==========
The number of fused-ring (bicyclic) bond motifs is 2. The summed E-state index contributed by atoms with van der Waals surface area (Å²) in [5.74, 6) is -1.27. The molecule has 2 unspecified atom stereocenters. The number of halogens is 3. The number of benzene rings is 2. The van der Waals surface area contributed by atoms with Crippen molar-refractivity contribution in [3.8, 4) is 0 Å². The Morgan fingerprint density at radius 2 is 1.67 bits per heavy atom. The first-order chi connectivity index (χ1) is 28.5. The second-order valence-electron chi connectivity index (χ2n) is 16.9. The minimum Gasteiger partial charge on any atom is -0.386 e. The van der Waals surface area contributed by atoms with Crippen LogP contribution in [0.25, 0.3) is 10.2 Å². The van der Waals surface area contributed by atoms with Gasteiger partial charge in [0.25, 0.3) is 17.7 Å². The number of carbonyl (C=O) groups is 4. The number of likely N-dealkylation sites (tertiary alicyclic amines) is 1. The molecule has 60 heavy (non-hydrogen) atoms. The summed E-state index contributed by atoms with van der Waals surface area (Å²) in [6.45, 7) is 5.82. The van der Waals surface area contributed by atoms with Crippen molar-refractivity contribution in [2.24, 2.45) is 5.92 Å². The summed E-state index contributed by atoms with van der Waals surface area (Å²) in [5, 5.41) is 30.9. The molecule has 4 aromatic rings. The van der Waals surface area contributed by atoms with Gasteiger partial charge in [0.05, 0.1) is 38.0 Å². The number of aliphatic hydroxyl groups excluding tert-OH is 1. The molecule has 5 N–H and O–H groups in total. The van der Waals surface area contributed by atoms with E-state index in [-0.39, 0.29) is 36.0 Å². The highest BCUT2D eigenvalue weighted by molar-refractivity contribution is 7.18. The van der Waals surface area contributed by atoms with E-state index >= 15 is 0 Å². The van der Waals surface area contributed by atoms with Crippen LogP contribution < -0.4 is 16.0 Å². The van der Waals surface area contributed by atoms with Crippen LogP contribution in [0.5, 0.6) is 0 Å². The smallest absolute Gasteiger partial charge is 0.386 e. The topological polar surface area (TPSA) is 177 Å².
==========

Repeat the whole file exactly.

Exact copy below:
The number of fused-ring (bicyclic) bond motifs is 2. The summed E-state index contributed by atoms with van der Waals surface area (Å²) in [5.74, 6) is -1.27. The molecule has 2 unspecified atom stereocenters. The number of halogens is 3. The number of benzene rings is 2. The van der Waals surface area contributed by atoms with Crippen molar-refractivity contribution in [3.8, 4) is 0 Å². The Morgan fingerprint density at radius 2 is 1.67 bits per heavy atom. The first-order chi connectivity index (χ1) is 28.5. The second-order valence-electron chi connectivity index (χ2n) is 16.9. The minimum Gasteiger partial charge on any atom is -0.386 e. The van der Waals surface area contributed by atoms with Crippen LogP contribution in [0.25, 0.3) is 10.2 Å². The van der Waals surface area contributed by atoms with Gasteiger partial charge in [0.25, 0.3) is 17.7 Å². The number of carbonyl (C=O) groups is 4. The number of likely N-dealkylation sites (tertiary alicyclic amines) is 1. The molecule has 60 heavy (non-hydrogen) atoms. The summed E-state index contributed by atoms with van der Waals surface area (Å²) in [6.45, 7) is 5.82. The van der Waals surface area contributed by atoms with Crippen molar-refractivity contribution in [2.24, 2.45) is 5.92 Å². The summed E-state index contributed by atoms with van der Waals surface area (Å²) in [5, 5.41) is 30.9. The molecule has 4 aromatic rings. The van der Waals surface area contributed by atoms with Gasteiger partial charge in [0.05, 0.1) is 38.0 Å². The number of aliphatic hydroxyl groups excluding tert-OH is 1. The molecule has 5 N–H and O–H groups in total. The van der Waals surface area contributed by atoms with E-state index in [-0.39, 0.29) is 36.0 Å². The highest BCUT2D eigenvalue weighted by molar-refractivity contribution is 7.18. The van der Waals surface area contributed by atoms with E-state index >= 15 is 0 Å². The van der Waals surface area contributed by atoms with Crippen LogP contribution < -0.4 is 16.0 Å². The van der Waals surface area contributed by atoms with Crippen LogP contribution in [0.5, 0.6) is 0 Å². The smallest absolute Gasteiger partial charge is 0.386 e. The topological polar surface area (TPSA) is 177 Å².